You are right to be not completely convinced that a wide-angle zoom is a must for landscapes. "Landscape" can mean many things, from sweeping vistas to a tight composition of a distant building.
Before you throw down the substantial money for a 10-22mm or a similar ultra-wide zoom, consider this: Engaging ultra-wide-angle photography is pretty difficult:
- It's tricky to find appropriate subjects
- You need to think very carefully about foreground, middle ground, and background (specifically, you need all three of those)
- You can't as easily throw a distracting background out of focus
- Spatial arrangements and depth can get very distorted (which might be what you want)
- Small camera movements result in major shifts in convergence and perspective
- You have to pay more attention to the extremes of your frame so that unwanted elements don't sneak into the image (get ready to take a lot of accidental pictures of your feet)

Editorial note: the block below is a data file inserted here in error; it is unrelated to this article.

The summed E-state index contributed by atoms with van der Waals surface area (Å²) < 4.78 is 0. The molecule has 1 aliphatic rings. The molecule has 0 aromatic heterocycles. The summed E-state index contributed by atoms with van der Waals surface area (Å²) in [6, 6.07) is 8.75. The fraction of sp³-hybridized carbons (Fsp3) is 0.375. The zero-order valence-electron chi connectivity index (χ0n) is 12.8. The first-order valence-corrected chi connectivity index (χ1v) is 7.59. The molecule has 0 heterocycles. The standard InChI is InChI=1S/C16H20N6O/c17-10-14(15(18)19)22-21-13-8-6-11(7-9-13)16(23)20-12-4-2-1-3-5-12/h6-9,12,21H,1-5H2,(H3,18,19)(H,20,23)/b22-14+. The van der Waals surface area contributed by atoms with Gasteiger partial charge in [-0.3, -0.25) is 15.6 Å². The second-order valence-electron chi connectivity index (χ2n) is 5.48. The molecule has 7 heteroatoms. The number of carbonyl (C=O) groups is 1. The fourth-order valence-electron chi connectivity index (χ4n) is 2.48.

The images can be very rewarding, but it takes practice. For an overview on how to use ultra-wides, this article is a pretty good start.
I suggest sticking with your 18-55 for now. Maybe practice using it only at 18mm or 20(ish)mm as an exercise. If you do that for a while and you find yourself wanting to get even closer to your subjects and wanting to exaggerate depth (foreground-background) more than you can at 18mm, then consider going wider. But only then.
Also, I know the 18-55 isn't a great lens, but it's not a bad one either. If it's not reasonably sharp at f/8 on a tripod, something else is probably wrong. Off the top of my head: Is your tripod sturdy? Can you weigh it down more? Is everything locked-down tight? Are you using a cable release instead of tripping the shutter yourself? If not that, can you set the self-timer for a few seconds? Are you sure you're nailing focus? Your depth of field is substantial, but certainly not infinite.